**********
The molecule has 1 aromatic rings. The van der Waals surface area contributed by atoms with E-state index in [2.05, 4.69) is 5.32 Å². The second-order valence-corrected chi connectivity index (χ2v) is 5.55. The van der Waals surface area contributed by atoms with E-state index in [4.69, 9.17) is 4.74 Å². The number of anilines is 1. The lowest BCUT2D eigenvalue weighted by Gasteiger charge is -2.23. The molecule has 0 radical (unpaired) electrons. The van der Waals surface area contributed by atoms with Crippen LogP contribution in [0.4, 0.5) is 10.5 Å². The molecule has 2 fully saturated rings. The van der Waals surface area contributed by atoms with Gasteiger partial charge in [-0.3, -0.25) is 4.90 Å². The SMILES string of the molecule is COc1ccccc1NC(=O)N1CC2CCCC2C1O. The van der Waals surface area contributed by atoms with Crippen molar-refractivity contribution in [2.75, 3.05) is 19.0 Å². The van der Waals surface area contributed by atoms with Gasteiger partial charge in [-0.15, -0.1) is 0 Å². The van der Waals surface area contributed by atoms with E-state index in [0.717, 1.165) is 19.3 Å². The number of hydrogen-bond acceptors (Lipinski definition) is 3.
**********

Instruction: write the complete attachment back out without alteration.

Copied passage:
The molecule has 1 aromatic rings. The van der Waals surface area contributed by atoms with E-state index in [2.05, 4.69) is 5.32 Å². The second-order valence-corrected chi connectivity index (χ2v) is 5.55. The van der Waals surface area contributed by atoms with E-state index in [4.69, 9.17) is 4.74 Å². The number of anilines is 1. The lowest BCUT2D eigenvalue weighted by Gasteiger charge is -2.23. The molecule has 0 radical (unpaired) electrons. The van der Waals surface area contributed by atoms with Crippen LogP contribution in [0.4, 0.5) is 10.5 Å². The molecule has 2 fully saturated rings. The van der Waals surface area contributed by atoms with Gasteiger partial charge in [-0.3, -0.25) is 4.90 Å². The SMILES string of the molecule is COc1ccccc1NC(=O)N1CC2CCCC2C1O. The van der Waals surface area contributed by atoms with Crippen molar-refractivity contribution in [2.75, 3.05) is 19.0 Å². The van der Waals surface area contributed by atoms with Gasteiger partial charge in [-0.15, -0.1) is 0 Å². The van der Waals surface area contributed by atoms with E-state index in [0.717, 1.165) is 19.3 Å². The number of hydrogen-bond acceptors (Lipinski definition) is 3.